Kiev and Moscow try to find an agreement to cease fire
As the UN General Assembly deplores Russia for its invasion of Ukraine, the world anxiously awaitsthe start of the second round of talks between the delegations of the two countries being held today in the oldest nature reserve in Europe, Belovezhskaya Pushcha. The forest is the same where in 1991 the Belovezh agreements were signed, the treaty, also known as the Minsk Agreement, which led to the end of the Soviet Union. The first round of negotiations between Ukraine and Russia, which went on for five hours and did not lead to any results, took place in the Gomel region, also in Belarus, but on the border with Ukraine.
Kherson ‘under Russian control’
Russian troops are in total control of the southern Ukrainian Black seaport of Kherson, located in a strategically-crucial area that connects the Crimean peninsula with mainland Ukraine. It is the first major Ukrainian city to fall into Moscow’s hands since the invasion began. In a Facebok post, the city’s mayor, Igor Kolykhaev, has said Russian troops had forced their way into the city council building and planned to set up a military administration in the area. He had met with the local Russian commander, and urged Russian soldiers not to shoot at civilians, saying there were no Ukrainian forces in the city.
Explosions near Kiev’s subway station
While rockets continue to rain in Kiev, four explosions were heard in the capital shortly after anti-aircraft sirens were sounding. The first two hit the centre, the other two near the Druzhby Narodiv metro station. All nearby residents have been advised to take shelter. Kyiv mayor Vitali Klitschko said there were no casualties in the blast that shattered the windows of the city’s train station on Wednesday night. “The enemy is trying to break through in our city, but the Ukrainian defenders are pushing back the occupiers and defending our capital,” he said. Meanwhile, in the east, the mayor of the beseiged city of Kharkiv has said that Russian shells and cruise missiles were constantly hitting residential areas.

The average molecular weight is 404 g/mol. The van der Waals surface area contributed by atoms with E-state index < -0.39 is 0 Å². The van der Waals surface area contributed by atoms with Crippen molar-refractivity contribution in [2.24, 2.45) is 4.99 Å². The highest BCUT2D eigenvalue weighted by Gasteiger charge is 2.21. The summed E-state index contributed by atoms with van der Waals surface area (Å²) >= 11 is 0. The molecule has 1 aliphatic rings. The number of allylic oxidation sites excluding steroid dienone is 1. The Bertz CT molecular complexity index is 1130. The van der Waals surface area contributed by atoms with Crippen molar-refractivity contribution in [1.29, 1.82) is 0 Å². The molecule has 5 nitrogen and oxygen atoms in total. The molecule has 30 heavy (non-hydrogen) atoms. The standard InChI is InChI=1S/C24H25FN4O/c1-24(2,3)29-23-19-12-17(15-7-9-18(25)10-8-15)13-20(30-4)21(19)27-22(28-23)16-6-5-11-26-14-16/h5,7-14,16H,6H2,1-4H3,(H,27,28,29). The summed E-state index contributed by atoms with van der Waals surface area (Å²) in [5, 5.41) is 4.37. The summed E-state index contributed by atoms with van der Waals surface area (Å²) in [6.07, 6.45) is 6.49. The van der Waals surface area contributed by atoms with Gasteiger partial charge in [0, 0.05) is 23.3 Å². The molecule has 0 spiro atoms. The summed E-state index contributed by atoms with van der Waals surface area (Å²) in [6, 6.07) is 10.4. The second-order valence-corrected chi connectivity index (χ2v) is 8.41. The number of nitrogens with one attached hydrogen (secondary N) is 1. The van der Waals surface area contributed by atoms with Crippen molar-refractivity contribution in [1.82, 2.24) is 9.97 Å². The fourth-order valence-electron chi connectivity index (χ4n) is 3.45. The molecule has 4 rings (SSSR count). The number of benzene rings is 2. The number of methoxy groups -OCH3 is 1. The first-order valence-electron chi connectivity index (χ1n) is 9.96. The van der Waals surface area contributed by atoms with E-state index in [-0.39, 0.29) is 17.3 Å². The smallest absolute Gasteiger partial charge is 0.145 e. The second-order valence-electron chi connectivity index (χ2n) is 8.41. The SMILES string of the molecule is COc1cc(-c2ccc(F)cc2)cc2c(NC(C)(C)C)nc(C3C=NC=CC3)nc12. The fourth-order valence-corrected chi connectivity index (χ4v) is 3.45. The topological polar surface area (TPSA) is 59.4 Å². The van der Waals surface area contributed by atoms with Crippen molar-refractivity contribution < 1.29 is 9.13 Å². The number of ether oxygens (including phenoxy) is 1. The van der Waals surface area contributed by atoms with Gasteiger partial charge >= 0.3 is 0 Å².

Ukraine thwarted Russia’s ‘sneaky’ plans – Zelensky
Ukrainian President Volodymyr Zelensky has said his country had thwarted Russia’s “sneaky” plans, saying he was proud of the “heroic” resistance to Moscow’s invasion. In a video posted on Telegram, he said, “We are a nation that broke the enemy’s plans in a week. Plans written for years: sneaky, full of hatred for our country, our people.” He added that around 9,000 Russian soldiers had been killed since the invasion began a week ago. Moscow’s defence ministry has admitted for the first time that 498 Russian soldiers have been killed during its invasion of Ukraine.
UN: 227 civilians killed, 525 wounded
In the first five days of the Russian invasion of Ukraine, 227 civilians were killed and another 525 were injured throughout the country, the UN office for human rights reports. However, the organisation believes the real death toll is “significantly higher”, especially in government-controlled territory, due to delays in reporting. Hundreds of people are feared dead in the southern port of Mariupol following hours of sustained shelling, city’s deputy mayor says. The UN refugee agency said Thursday that a million people have now fled Ukraine since Russia’s invasion – an exodus without precedent in this century for its speed. Supplies of water and food are increasingly scarce and the country is on its knees, but the people do not stop resisting.